Sweetness asked her simply (always a bad sign). What has a race got to do with a church steeple? like it was a riddle. Mrs. Molasses felt like she was being asked to explain, one more time, why it’s possible for molasses to go uphill—even in January. What is a steeplechase? Well, she was sure it was a horse race, and she was pretty sure they jumped over obstacles like fences and hedges. Mrs. Molasses thought it was probably derived from fox hunting. The obstacles were called steeples, indicating that they were pretty steep. Sweetness smiled an inner smile. She knew it didn’t really make sense.
So did Mrs. Molasses. Why should they name an amusement park in Brooklyn after a horse race in Ireland? There was no place inside the park for horse races right? Or chases?
Mrs. Molasses suddenly felt free. As is she was seeking higher ground. She would take. Sweetness across the street and into the park and show her the chase for the horses to run through, never mind that the great portion of the mostly wooden structure had burnt to the ground.
Sweetness didn’t know everything. It was time to tackle the main event. She peremptorily got up from the table. Nathans Famous faded in history. Sweetness knew that look on her mother’s face. She had a coupe brewing. A coupe of tea. As they went across the street and into the darkness, they began to see the old dowager herself, Steeplechase Park appear. Just a few paces… and fifty years… and they would be there. For though in truth Steeplechase Park was long gone, the mystery and the magic remained. The space involved was a wind blown parking lot, now transformed, rebuilt, and so present that no appeal to everyday reality would convince them. Let’s follow Mrs. Molasses across the street. She has an important discovery to make.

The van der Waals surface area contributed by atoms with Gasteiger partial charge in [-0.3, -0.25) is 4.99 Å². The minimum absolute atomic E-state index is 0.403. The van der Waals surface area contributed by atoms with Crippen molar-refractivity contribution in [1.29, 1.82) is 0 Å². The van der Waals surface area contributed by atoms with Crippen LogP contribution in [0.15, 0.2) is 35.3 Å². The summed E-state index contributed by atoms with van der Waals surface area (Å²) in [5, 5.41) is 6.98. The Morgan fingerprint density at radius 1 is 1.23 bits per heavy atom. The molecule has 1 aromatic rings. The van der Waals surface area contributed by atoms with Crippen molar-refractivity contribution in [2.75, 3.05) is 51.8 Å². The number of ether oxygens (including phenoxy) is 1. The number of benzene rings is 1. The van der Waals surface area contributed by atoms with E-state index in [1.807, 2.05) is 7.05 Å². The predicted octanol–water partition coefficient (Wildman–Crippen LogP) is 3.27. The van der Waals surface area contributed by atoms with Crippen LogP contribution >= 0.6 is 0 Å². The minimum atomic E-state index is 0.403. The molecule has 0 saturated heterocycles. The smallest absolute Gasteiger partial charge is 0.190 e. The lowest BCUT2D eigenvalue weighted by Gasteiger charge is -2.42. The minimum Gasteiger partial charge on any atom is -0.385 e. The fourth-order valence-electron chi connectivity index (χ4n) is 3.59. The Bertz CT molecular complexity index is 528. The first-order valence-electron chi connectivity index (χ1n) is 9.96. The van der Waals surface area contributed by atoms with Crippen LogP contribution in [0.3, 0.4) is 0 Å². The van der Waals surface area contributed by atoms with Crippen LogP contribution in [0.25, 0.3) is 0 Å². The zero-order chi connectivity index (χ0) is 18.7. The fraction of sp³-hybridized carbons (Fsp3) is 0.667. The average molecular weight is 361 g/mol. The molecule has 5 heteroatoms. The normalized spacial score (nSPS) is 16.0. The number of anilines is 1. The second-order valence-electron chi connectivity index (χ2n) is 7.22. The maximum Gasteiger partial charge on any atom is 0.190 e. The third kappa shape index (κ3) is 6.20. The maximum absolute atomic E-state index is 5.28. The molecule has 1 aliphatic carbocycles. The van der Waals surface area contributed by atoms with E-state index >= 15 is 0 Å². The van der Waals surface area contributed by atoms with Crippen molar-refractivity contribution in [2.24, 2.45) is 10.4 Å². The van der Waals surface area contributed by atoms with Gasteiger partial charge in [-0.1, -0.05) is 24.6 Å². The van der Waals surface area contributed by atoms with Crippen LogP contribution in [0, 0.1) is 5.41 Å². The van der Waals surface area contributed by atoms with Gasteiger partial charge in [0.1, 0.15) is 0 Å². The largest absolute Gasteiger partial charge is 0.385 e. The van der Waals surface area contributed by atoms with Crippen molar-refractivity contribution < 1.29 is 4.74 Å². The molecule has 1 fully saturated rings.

They went into the park. It was closed and empty. But the rides were all ready and waiting for generations of kids (yes, of all ages) to arrive. The spun cotton candy was spinning. There were boxes of Cracker Jacks, with the prize inside, stacked and ready to go. And up on the roof Mrs. Molasses could see, and she pointed them out to Sweetness was a row of brightly painted wooden merry-go-round horses polished and ready for as yet another generation of would be jockeys ready to ride on tracks around on the roof—a real chase. How’s that for a chase, sweetness? Mrs. Molasses wandered off. She went up the stairs (in January!) and soon was on a large platform, looking down on a large wooden slide. Sweetness suddenly noticed there was a young boy up there with her. A little stocky, he had flat top haircut, and wore a sweatshirt that had a logo from Texas A&M in front. He was cute. He and Mrs. Molasses were having quite an intense conversation. Until Mrs. Molasses turned and—did she jump or was she pushed?—came sliding down the slide. The boy apparently followed, but he seemed to disappear into the folds of wood, as if it was one of those mirrors Mrs. Molasses had been playing with earlier this morning. The visible comes from the invisible. She looked like she’d seen a ghost. Sweetness hoped the CCCC had gotten this on film. Mrs. Molasses was laughing and crying both; pretty soon Sweetness was too.